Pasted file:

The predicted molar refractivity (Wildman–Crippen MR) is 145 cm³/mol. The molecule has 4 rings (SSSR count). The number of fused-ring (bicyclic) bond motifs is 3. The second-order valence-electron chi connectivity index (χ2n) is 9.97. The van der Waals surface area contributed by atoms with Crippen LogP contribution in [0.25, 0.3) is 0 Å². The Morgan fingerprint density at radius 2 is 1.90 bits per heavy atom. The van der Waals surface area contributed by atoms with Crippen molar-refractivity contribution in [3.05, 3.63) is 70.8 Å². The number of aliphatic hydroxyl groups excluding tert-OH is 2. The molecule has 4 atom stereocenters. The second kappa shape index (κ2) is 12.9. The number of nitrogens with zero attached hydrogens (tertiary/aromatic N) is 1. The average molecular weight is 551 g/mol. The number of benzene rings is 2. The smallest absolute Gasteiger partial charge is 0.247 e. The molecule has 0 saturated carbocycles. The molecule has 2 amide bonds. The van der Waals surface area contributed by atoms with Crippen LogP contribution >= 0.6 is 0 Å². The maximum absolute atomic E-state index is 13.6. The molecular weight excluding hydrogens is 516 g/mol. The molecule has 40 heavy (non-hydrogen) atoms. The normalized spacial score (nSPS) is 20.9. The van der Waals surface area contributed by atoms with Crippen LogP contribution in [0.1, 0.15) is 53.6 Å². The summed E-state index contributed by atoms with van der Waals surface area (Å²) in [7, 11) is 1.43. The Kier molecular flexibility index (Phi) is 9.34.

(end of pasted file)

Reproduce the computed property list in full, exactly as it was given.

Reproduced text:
The predicted molar refractivity (Wildman–Crippen MR) is 145 cm³/mol. The molecule has 4 rings (SSSR count). The number of fused-ring (bicyclic) bond motifs is 3. The second-order valence-electron chi connectivity index (χ2n) is 9.97. The van der Waals surface area contributed by atoms with Crippen LogP contribution in [0.25, 0.3) is 0 Å². The Morgan fingerprint density at radius 2 is 1.90 bits per heavy atom. The van der Waals surface area contributed by atoms with Crippen molar-refractivity contribution in [3.05, 3.63) is 70.8 Å². The number of aliphatic hydroxyl groups excluding tert-OH is 2. The molecule has 4 atom stereocenters. The second kappa shape index (κ2) is 12.9. The number of nitrogens with zero attached hydrogens (tertiary/aromatic N) is 1. The average molecular weight is 551 g/mol. The number of benzene rings is 2. The smallest absolute Gasteiger partial charge is 0.247 e. The molecule has 0 saturated carbocycles. The molecule has 2 amide bonds. The van der Waals surface area contributed by atoms with Crippen LogP contribution >= 0.6 is 0 Å². The maximum absolute atomic E-state index is 13.6. The molecular weight excluding hydrogens is 516 g/mol. The molecule has 40 heavy (non-hydrogen) atoms. The normalized spacial score (nSPS) is 20.9. The van der Waals surface area contributed by atoms with Crippen LogP contribution in [0.1, 0.15) is 53.6 Å². The summed E-state index contributed by atoms with van der Waals surface area (Å²) in [7, 11) is 1.43. The Kier molecular flexibility index (Phi) is 9.34.